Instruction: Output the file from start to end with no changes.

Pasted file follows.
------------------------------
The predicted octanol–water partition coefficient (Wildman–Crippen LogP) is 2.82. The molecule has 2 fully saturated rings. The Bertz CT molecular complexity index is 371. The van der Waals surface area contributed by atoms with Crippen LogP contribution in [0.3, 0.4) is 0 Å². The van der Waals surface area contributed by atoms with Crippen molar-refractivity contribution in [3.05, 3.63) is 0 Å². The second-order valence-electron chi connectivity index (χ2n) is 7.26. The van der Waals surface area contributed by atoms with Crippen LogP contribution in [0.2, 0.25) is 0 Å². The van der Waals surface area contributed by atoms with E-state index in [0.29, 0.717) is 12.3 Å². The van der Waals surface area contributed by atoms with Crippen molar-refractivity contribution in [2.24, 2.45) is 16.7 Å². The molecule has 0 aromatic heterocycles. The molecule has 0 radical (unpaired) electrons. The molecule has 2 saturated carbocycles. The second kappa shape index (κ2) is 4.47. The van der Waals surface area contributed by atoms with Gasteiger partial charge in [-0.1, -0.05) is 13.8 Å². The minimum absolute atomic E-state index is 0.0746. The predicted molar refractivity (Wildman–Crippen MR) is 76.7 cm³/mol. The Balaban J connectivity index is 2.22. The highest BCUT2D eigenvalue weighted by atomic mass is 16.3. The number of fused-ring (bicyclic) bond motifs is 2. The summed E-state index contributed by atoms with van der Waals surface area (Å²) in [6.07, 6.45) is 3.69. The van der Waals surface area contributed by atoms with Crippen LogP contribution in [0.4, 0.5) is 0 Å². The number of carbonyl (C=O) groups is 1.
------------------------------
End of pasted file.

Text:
The predicted octanol–water partition coefficient (Wildman–Crippen LogP) is 2.82. The molecule has 2 fully saturated rings. The Bertz CT molecular complexity index is 371. The van der Waals surface area contributed by atoms with Crippen LogP contribution in [0.3, 0.4) is 0 Å². The van der Waals surface area contributed by atoms with Crippen molar-refractivity contribution in [3.05, 3.63) is 0 Å². The second-order valence-electron chi connectivity index (χ2n) is 7.26. The van der Waals surface area contributed by atoms with Crippen LogP contribution in [0.2, 0.25) is 0 Å². The van der Waals surface area contributed by atoms with E-state index in [0.29, 0.717) is 12.3 Å². The van der Waals surface area contributed by atoms with Crippen molar-refractivity contribution in [2.24, 2.45) is 16.7 Å². The molecule has 0 aromatic heterocycles. The molecule has 0 radical (unpaired) electrons. The molecule has 2 saturated carbocycles. The second kappa shape index (κ2) is 4.47. The van der Waals surface area contributed by atoms with Gasteiger partial charge in [-0.1, -0.05) is 13.8 Å². The minimum absolute atomic E-state index is 0.0746. The predicted molar refractivity (Wildman–Crippen MR) is 76.7 cm³/mol. The Balaban J connectivity index is 2.22. The highest BCUT2D eigenvalue weighted by atomic mass is 16.3. The number of fused-ring (bicyclic) bond motifs is 2. The summed E-state index contributed by atoms with van der Waals surface area (Å²) in [6.07, 6.45) is 3.69. The van der Waals surface area contributed by atoms with Crippen LogP contribution in [0.4, 0.5) is 0 Å². The number of carbonyl (C=O) groups is 1.